After viewing the Jazz Mural, you are curious about some of the other artists in the area. Use Visit NBMA to find information about Alison Wells.
You’d like to take your family to visit Martha’s Vineyard. You remember a friend mention you can take a ferry from New Bedford, Massachusetts. Use Visit NBMA to locate tickets for the Seastreak Ferry.
User Testing #1: Jeremy
Jeremy’s testing was excellent. Jeremy was able to navigate the application quickly and found the app streamlined nicely. He indicated he would use the app and affirmed my decision to create the app. There were a few navigational issues during Task #1 and Task #4.
During Task #1, Jeremy had issues navigating the ‘Explore’ page, as I designed the app to scroll down to provide other options. However, I did not include header options, and he got stuck trying to go back to the navigational screen. I realized I needed locked header icons as users scroll downward.
In Task #4, Jeremy struggled to find information about New Bedford Artist Alison Wells. I included her on the ‘Gallery’ page. Jeremy instinctively chose the ‘Artist Studios” page and couldn’t access her information. This experience makes me think I need to consolidate the ‘Galleries and Artist Studio” pages together.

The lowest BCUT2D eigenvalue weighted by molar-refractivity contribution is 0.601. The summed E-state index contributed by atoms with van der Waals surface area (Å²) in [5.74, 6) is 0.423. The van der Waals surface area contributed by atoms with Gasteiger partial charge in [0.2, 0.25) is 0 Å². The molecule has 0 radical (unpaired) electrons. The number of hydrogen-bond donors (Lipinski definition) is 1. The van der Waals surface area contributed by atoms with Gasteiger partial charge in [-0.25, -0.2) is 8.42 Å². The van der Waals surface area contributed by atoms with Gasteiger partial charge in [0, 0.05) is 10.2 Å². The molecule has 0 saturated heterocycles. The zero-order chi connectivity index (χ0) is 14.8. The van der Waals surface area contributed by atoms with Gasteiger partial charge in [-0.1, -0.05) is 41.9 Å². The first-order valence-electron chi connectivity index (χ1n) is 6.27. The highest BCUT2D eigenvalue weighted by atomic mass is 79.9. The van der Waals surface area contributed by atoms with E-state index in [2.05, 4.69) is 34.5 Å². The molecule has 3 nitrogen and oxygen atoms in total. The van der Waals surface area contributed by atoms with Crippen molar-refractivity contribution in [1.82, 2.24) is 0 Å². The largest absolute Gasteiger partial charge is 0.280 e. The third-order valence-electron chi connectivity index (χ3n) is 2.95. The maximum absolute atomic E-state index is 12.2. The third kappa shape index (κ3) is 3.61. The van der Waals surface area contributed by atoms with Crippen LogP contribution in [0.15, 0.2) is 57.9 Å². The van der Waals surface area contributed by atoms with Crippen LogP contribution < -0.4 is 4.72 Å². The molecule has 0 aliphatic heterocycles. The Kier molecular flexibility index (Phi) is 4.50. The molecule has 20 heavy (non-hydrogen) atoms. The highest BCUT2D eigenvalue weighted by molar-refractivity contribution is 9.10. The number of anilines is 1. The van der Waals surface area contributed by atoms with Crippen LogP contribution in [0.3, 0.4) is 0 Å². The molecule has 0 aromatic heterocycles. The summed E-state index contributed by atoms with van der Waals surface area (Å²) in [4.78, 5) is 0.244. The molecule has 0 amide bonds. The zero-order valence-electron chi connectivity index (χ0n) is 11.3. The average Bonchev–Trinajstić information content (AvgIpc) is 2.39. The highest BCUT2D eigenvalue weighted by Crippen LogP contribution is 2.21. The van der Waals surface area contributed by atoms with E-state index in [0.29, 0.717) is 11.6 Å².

Jeremy also offered excellent feedback regarding parking and felt like that was missing in the app. Parking in New Bedford was not on my radar when developing this app, and I agree that parking needs including in the app. From this experience, I intend to establish a parking aspect in the app.
User Testing #2: Nora
Nora’s testing was a great experience, and she was able to navigate the application very quickly. She did not have an issue navigating the explore page and relying on the side navigational menu.
During the testing, she also had issues finding the New Bedford Artist, Alison Wells. She, too, instantly went to the ‘Artist and Studio’ tabs instead of the ‘Gallery’ page. This situation occurred twice in both testing sessions. It inspires me to rethink the Gallery and Artist Studio pages. While Alison Wells does include a gallery, she also runs an artist studio in the same space. It would behoove me to combine the two pages.
She was also reluctant in confirming that she’d be interested in downloading this application as she already lives in the city and knows about happenings and places to go. She did share that she would recommend visitors and friends to download the app if they were planning on visiting the Whaling City.
The usability testing for Visit NBMA was excellent and provided me with a ton of data and feedback to improve this app. I found that users struggled with the ‘Explore’ tab and developed ways to improve that section. Users had issues navigating to and from that page and didn’t realize other options scrolled downwards.
I’m also inspired to include a parking section and think that I received the best feedback during this process. Next up, I’ll start developing a high-fidelity prototype of the application. I’m looking forward to revamping those problematic sections.